Aiming to give you accurate transcripts for sentiment analysis
Speech-to-text technology uses artificial intelligence (AI) to automatically transcribe raw speech into structured written text. Speech to text works with live audio and recorded files equally well, aiming to give you accurate transcripts that you can use for sentiment analysis, quality assurance, and agent training. But there is a catch here – how reliable is speech-to-text, really?
First, let’s understand how speech-to-text accuracy is measured.
The reliability of speech-to-text hinges on its accuracy rate – i.e., how many errors it would contain on an average. This is measured in Word Error Rate (WER) which is the percentage of errors for every 100 words. Technically, accuracy is the exact inverse of WER; if a piece of transcribed text contains 2% of errors, then it means that it is 98% accurate. Either way, knowing a speech-to-text engine’s WER is essential to understanding how reliable it actually is.
Surprisingly, despite the sophisticated nature of AI today, the average WER for speech-to-text is far from 100%. As per benchmarks published in March 2020, Amazon had an accuracy of 73% (i.e., 27% WER), Microsoft was 78% accurate, Google came in at 79%, and Rev.ai (a dedicated speech-to-text engine provider) scored a slightly better 84%.
This means that in 1000 words of written text, you would have at least 160 incorrectly transcribed words as per the above benchmarks.
Of course, these numbers are subject to testing conditions and the complexity of tasks thrown at it. For example, a May benchmark found Microsoft to be 81.01% accurate, AWS to be 83.12% accurate, and Google largely the same at 84.46%.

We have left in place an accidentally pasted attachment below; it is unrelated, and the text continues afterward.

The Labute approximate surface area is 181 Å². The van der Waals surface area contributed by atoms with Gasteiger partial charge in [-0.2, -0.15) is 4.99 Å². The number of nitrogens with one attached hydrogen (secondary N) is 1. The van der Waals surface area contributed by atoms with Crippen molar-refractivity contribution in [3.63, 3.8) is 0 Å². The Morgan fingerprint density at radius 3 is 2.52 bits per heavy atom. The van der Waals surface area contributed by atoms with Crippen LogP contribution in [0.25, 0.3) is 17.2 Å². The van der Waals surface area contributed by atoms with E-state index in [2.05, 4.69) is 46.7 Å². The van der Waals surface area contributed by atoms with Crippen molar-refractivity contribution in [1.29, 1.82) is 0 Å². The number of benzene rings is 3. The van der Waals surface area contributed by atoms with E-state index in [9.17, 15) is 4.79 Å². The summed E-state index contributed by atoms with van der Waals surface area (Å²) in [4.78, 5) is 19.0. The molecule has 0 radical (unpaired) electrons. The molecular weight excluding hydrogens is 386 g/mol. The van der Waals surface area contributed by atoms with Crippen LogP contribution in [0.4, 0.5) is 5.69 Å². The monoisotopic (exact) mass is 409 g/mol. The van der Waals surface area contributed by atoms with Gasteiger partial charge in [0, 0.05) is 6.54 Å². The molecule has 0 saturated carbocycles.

Like Rev, dedicated provider Temi also premises better reliability at 13.9% WER or 86.1% accuracy.
In other words, you should expect anywhere between 15-25 errors for every 100 words transcribed across the leading speech-to-text engines available today.
There are two ways you can improve accuracy rates for automatic transcriptions – training the AI engine and reducing interference.
You can train the AI to accurately interpret the specific accent, inflexion, and voice modulation commonly used by your agents by feeding the engine pre-recorded audio files. You could also work on reducing interference in the calling vicinity, by using superior quality microphones, keeping ambient noise levels to a minimum, and eliminating sudden interruptions.
Finally, you could specially train the AI to accurately transcribe industry-specific terminology that could be commonly used by your agents, but may not be so commonplace enough for the engine to pick up correctly the very first time around.
While WER is undeniably the most relevant indicator of speech-to-text reliability, there is also another factor involved – latency.
Transcription latency reflects the number of seconds it takes for the speech-to-text engine to convert raw audio to a workable transcription. It may be a good idea to opt for a solution with a longer latency period, but one that ensures WER is kept to a minimum by taking more time to process the audio.